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One of the most influential books ever published in the English language.
What's in the collection
The four Shakespeare Folios are some of the most significant volumes in the Library. These large printed volumes, published in the 17th century, are the earliest published editions of William Shakespeare’s complete plays.
About the Four Folios
Mr William Shakespeares Comedies, histories & tragedies, published according to the true originall copies, also known as The First Folio, was published in 1623. It was produced only eight years after Shakespeare’s death on 23 April 1616. Apart from the bible, this volume is now considered the most influential book ever published in the English language.
In the early 17th century, drama did not have a high literary value. Plays were written for the stage and generally remained the property of the theatre company. It is rare to see a volume of plays listed in any large library of the period. Thomas Bodley, founder of the Bodleian Library in Oxford, considered them as “ baggage books….some plaies may be worthy of keeping: but hardly one in fortie..”.
The First Folio was printed in London, near St Paul’s Cathedral. Of the 36 plays included in the Folio, 18 had never been published. It was a large and ambitious publication which involved at least eight compositors to prepare the copy. The main financial burden was born by the printers, William and Isaac Jaggard. The Jaggards also negotiated the complex copyright issues and registered the plays with the Stationers’ Guild in London. The exact print run for the First Folio is unknown although estimates are around 750. It was sold for just one pound in a plain calf binding.
The Library’s copy of the First Folio was donated in 1885 by two brothers from Birmingham. Richard and George Tangye purchased the volume for 850 pounds in 1884. This is the only known copy of the First Folio held in Australia.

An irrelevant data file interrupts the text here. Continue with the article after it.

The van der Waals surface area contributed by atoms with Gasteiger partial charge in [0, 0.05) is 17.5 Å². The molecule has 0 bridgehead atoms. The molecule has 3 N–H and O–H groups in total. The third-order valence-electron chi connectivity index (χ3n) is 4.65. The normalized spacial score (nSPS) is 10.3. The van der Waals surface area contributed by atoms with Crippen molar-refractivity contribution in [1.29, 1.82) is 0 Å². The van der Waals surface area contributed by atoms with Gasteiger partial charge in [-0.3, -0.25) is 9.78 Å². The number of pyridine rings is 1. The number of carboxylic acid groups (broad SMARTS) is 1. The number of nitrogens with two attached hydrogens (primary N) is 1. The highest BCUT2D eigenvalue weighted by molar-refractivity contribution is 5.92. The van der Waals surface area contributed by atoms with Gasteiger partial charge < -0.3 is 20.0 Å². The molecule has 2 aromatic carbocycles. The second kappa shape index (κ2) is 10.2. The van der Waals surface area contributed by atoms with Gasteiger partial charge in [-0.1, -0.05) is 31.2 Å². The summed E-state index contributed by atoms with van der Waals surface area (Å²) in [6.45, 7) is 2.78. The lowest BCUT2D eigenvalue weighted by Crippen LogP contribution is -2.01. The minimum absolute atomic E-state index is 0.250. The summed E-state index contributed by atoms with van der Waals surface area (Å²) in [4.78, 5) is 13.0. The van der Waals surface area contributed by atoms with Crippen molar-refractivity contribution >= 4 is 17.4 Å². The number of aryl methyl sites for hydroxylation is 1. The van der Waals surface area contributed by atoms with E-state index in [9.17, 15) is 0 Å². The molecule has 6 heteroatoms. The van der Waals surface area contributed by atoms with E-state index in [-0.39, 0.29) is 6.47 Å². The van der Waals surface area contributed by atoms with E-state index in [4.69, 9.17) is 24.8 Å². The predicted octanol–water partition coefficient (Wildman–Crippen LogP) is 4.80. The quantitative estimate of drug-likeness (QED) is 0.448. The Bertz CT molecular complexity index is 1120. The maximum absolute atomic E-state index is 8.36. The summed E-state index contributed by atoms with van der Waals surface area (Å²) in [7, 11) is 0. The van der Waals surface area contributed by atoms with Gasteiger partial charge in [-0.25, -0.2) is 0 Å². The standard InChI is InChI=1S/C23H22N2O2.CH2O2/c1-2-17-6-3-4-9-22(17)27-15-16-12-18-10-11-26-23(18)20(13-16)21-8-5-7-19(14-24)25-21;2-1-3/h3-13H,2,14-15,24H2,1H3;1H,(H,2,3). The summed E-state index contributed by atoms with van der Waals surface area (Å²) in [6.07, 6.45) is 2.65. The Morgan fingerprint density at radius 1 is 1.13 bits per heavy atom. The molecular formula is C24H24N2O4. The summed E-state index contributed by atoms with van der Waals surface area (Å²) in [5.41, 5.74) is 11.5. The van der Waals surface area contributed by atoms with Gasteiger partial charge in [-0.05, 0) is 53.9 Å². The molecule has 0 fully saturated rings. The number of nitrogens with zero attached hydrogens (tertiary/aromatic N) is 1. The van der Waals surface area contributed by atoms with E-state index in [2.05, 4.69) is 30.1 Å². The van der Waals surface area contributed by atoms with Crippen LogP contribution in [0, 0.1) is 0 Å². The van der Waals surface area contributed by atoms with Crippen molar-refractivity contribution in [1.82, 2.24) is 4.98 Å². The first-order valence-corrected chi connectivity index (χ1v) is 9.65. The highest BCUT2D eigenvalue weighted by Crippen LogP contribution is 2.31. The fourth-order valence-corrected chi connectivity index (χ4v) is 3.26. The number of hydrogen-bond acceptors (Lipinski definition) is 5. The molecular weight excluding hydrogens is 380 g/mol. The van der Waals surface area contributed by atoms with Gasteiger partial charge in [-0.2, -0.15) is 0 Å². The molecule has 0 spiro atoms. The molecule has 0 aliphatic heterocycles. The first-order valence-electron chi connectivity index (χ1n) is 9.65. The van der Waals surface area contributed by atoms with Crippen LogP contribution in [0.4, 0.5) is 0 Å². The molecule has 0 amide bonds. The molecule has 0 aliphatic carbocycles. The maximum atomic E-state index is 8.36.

The Second Folio was published 9 years later in 1632. It had an additional poem in praise of Shakespeare by John Milton. The Library’s copy of the Second Folio was donated by the Australian Shakespearian actress, Essie Jenyns around 1920. She received the copy from a group of admirers while she was performing in Hobart in 1887.
In 1664 a Third Folio was published. This edition included seven additional plays including Pericles, The Puritan Widow, The History of Thomas Cromwell and The London Prodigall of which only Pericles is now accepted as genuinely Shakespearian. The Third Folio is extremely rare as a large number of copies were destroyed in the Great Fire of London in 1666. The Library’s copy was purchased by the Library Trustees in 1964.
A Fourth Folio was printed in 1685 with improved typography and layout, making the edition more readable. The Library received the Fourth Folio as part of the David Scott Mitchell bequest.
The First Folio has been fully digitised.